As the coronavirus pandemic and recovery continue to play out on a global scale, its massive impact on how we live and how we work defy easy understanding, con-founding efforts to fully reopen our economy. We know that our lives have been massively transformed; we know that the transformation will continue indefinitely. The “new normal” is evolving every day.
Buying and selling are of course greatly impacted by this transformation and will continue to do so. Clearly, whatever turns out to be the future of selling will not replicate its past. To sell successfully today and tomorrow, we will need to reexamine how we sold in the past. The skill sets and market understandings that supported our previous successes will need to be reassessed and updated.
Whatever market you’re in, that market has changed fundamentally. Few people experience the world as they experienced it as recently as March. Many people are grieving and will continue to grieve for some time. Customer beliefs, behaviors and expectations have been shaken to their core. How this will play out in terms of market dynamics and economic realities cannot easily be predicted.
We can, however, anticipate certain behavior changes.
Greater personalization. Buyers now place greater value on shared life experiences. They feel that human relationships really do matter. They are willing to acknowledge this, including people who previously insisted they were “all about the lowest price.” Buyers want to hear how the pandemic affected you, and how you are coping now.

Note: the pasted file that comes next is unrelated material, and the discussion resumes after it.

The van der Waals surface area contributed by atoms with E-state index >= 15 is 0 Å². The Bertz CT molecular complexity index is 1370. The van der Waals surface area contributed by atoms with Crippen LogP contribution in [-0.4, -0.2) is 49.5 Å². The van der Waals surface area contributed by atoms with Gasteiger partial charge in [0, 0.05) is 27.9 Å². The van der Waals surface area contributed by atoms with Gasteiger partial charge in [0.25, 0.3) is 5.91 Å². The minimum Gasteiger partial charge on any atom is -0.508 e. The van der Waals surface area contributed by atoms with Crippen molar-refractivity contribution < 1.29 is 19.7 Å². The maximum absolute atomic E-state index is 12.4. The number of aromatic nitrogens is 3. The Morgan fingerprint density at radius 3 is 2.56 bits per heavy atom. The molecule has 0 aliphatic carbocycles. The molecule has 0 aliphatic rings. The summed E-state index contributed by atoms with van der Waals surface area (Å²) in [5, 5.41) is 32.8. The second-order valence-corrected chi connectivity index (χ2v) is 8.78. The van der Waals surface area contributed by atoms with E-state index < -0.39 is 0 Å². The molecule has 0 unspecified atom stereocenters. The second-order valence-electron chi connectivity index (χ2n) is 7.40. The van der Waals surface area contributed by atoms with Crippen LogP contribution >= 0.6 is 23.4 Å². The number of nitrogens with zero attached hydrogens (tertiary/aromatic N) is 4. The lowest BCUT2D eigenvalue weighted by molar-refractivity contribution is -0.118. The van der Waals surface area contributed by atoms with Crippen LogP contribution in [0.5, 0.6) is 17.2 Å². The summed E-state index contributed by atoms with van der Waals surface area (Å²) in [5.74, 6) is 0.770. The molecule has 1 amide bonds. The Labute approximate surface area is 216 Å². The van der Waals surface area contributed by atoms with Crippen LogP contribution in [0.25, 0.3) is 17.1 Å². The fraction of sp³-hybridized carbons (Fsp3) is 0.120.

Increased sense of essentiality. Customers who self-identified as connoisseurs of quality – and budgeted accordingly – have done without as many “non-essential services” were closed to enforce social distancing. In other instances, the supply chain was squeezed to the point of creating systemic scarcities. Many individuals found they functioned perfectly well in these circumstances. Today they embrace their new “spartan” selves and have altered their buying styles.
Increased appreciation of luxury. Conversely, for many prospects, luxury deprivation created greater appreciation for examples of excellence they previously took for granted. Such people are less tolerant today of products and services that are merely “good enough.”
As the market changes, we too must change. To sell in the post-pandemic market, we’ll need to reassess and perhaps sharpen some of the “tools in our tool kit,” by which I mean the skill sets on which we depend. Storytelling is one of the tools that is both a traditional asset and a future game-changer. While the stories we tell change, storytelling itself never goes out of style.
Traditional storytelling often looks to the animal kingdom. Throughout human history fables, illustrating life wisdom through animal tales, have helped us clarify different behavioral styles and perception modes. If we pair the turtle and the eagle, the challenges immediately ahead of us indeed crystalize.
We can be the turtle, one of nature’s great survivors: secure in our shell, snatching food where we find it, living independently, moving slowly, waiting out whatever threatens our existence.
Or we can be the eagle, another great survivor: soaring high above the fray, scrutinizing the terrain for prey, moving quickly, ever alert to risk and reward.
I believe I am an eagle. How about you?
Rob Fishman is a partner with Sandler Training in Hauppauge, New York.